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How do scientists study walrus?

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Walruses interact with each other on the shores of the Laptev Sea

Traditionally much of what we know about nature and wildlife came from classic natural history studies based on direct observation. Want to know walrus? Go live near or among them across seasons and for several years.

This is exactly what two of our expedition members, Misha and Anatoly, did for many years on Wrangell Island, far to the east of our current location. Spending countless hours observing, counting, and learning the behavior of another species.

Tom and I, while also trained observers, came from a different background – one that relies more on modern tools and technology. Replacing long field season with much shorter stints and using tools like satellite telemetry and genetics to untangle the many questions we have about how species live today and how they evolved over time. Both approaches are necessary to better understand the species we share the planet with and the broader ecosystems that support us all. Each by itself is limited in what questions it can answer.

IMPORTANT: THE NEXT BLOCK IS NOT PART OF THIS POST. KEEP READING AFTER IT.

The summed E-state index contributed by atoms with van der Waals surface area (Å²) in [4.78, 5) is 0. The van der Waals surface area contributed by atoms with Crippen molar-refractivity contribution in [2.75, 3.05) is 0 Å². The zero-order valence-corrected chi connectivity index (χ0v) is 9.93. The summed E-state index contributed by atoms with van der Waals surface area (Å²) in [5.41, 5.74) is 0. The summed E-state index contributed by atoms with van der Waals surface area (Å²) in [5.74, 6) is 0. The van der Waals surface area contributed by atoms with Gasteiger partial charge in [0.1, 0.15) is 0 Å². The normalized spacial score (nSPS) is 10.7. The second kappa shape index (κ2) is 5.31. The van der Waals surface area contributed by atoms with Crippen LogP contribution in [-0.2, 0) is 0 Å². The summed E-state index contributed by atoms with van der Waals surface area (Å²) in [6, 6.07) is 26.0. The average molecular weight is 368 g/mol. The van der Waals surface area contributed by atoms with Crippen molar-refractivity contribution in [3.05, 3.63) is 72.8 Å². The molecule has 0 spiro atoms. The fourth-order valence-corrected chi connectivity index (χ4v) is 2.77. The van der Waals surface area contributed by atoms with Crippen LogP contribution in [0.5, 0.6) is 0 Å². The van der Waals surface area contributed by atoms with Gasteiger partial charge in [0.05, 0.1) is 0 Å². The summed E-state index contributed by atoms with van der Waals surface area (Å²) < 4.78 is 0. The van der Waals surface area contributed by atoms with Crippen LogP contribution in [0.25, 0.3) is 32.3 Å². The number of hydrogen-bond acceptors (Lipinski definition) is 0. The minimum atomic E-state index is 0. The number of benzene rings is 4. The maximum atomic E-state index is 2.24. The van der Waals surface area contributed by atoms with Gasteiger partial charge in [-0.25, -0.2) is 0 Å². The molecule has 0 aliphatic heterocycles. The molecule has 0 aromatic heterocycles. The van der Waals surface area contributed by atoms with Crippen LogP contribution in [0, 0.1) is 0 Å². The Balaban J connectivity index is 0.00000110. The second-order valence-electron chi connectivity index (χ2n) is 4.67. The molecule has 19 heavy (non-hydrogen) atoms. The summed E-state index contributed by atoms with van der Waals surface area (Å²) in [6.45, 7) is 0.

On this expedition, we rely on both approaches, observational and analytical:

  • Counting individuals and estimating the age and sex composition of the herd
    Over time, this gives us an idea of population size and population health
  • Noting behaviors and response to surroundings
    For example, how do they interact with sea ice, or with predators like polar bears?
  • Biopsy samples of skin and fat about 1 inch in diameter
    A biopsy is basically a skin punch and can be taken from a distance and with minimal disturbance using a small crossbow. The bolt, as crossbow arrows are called, is fitted with a sterile biopsy punch surrounded by a rubber stopper to control depth and limit the impact. Walrus either do not respond or they quickly look around to see which neighbor may have tusked them- something they do to one another regularly! The bolts have a string attached and are retrieved by hand.

The genetic samples will let us know how the Laptev walrus are related to their relatives around the Arctic and finally answer the question of whether these are a distinct group, or subspecies, of walrus. The genetic samples will be sent to labs in Russia and an international partner for analysis and we should have new information by year-end.

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